Banks, Lenders & Investors Finance General Rescue, Restructuring & Recovery Turnaround

Banks, integrity and relationships

Banks can provide “negligent advice” to customers without being held liable.
The outcome of a recent court case has effectively sent a message to banks that mis-selling of products is not illegal.
Crestsign Ltd, a small, family owned business, had challenged Natwest and RBS in court over alleged mis-selling.
The company refinanced its debts in 2008 for five years with a loan that provided for variable rate after two years. At the same time the banks recommended a 10-year interest rate swap that provided for a fixed rate of 5.65% for the ten years. When seeking to refinance again in 2011, the break costs were £600,000.
The banks denied that they owed a duty of care and claimed that any advice was limited to ensuring information given was ‘not misleading’
While the judge, Tim Kerr QC had expressed considerable reservations about the banks’ “negligent” behaviour relating to giving advice and recommendations on the swap product, in fact and in law the wording in the documents supplied to the customer exempted the banks from liability.
SMEs should beware.
Firstly, before agreeing to buy any product they should take independent advice.
Secondly, they should remember that the sale of products by a bank is likely to benefit the bank.
Thirdly, the small print is normally there to avoid liability by whoever drafts it.
And finally, relationship managers are very rarely decision makers.

Banks, Lenders & Investors General Rescue, Restructuring & Recovery Turnaround

SMEs still waiting for redress from IRHP mis-selling

Our regular followers will know that we have been keeping an eye on this issue for some time – here’s an update.
More than two years after a scheme was set up to help SMEs recover from bank mis-selling of Interest Rate Hedging Products a Bully Banks conference earlier this month has condemned the redress scheme.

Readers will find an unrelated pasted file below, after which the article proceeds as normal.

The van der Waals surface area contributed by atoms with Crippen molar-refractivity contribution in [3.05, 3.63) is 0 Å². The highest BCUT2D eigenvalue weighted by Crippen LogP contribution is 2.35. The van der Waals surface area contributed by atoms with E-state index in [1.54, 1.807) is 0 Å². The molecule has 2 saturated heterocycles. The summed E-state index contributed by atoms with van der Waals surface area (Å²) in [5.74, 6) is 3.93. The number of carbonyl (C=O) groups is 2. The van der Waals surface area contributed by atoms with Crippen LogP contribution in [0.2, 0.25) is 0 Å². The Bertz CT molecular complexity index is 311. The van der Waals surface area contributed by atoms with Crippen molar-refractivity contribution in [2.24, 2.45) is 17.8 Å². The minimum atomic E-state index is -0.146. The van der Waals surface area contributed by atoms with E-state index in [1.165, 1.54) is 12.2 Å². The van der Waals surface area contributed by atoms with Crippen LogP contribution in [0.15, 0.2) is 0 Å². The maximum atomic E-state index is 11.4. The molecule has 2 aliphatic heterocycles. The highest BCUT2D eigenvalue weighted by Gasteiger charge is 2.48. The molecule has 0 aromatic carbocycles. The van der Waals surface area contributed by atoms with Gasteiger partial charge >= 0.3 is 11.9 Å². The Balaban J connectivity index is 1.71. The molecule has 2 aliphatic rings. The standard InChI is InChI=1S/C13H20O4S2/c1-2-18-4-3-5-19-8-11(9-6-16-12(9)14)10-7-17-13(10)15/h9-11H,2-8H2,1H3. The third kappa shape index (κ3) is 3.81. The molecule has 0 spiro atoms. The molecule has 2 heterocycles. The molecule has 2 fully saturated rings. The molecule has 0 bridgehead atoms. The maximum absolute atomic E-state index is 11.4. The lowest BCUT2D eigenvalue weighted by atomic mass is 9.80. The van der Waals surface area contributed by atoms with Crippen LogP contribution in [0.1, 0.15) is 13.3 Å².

Bully Banks was set up to support SMEs and to lobby for redress for their losses to restore them to the position they had been in before being sold IRHPs.
Many business owners at the conference reported that the scheme, administered by the FCA (Financial Conduct Authority) was failing to deliver. The FCA was described as “indifferent”, unaware and complicit in its handling of the banks under the scheme.
Bully Banks reported that “only 400 SME customers have had consequential loss agreed and those for a derisory £1,800 per customer”. They also reported that more than 35% of those seeking redress had been excluded on the grounds that “they should have been knowledgeable enough to see through the bank’s deceit” and that many thousands of SMEs have become insolvent as a result of the mis-selling. Cynics might argue that some insolvency procedures were initiated by the banks to avoid paying out or being pursued for mis-selling.
Given that plenty of politicians, economists and senior figures in finance were caught out by the onset of the 2008 financial crisis, in which mis-sold complex and incomprehensible financial products played a significant part, and are still struggling to make meaningful reforms to prevent a repeat it is a bit rich that 35% of SME owners are being penalised for a failure to understand the implications of some of those same products.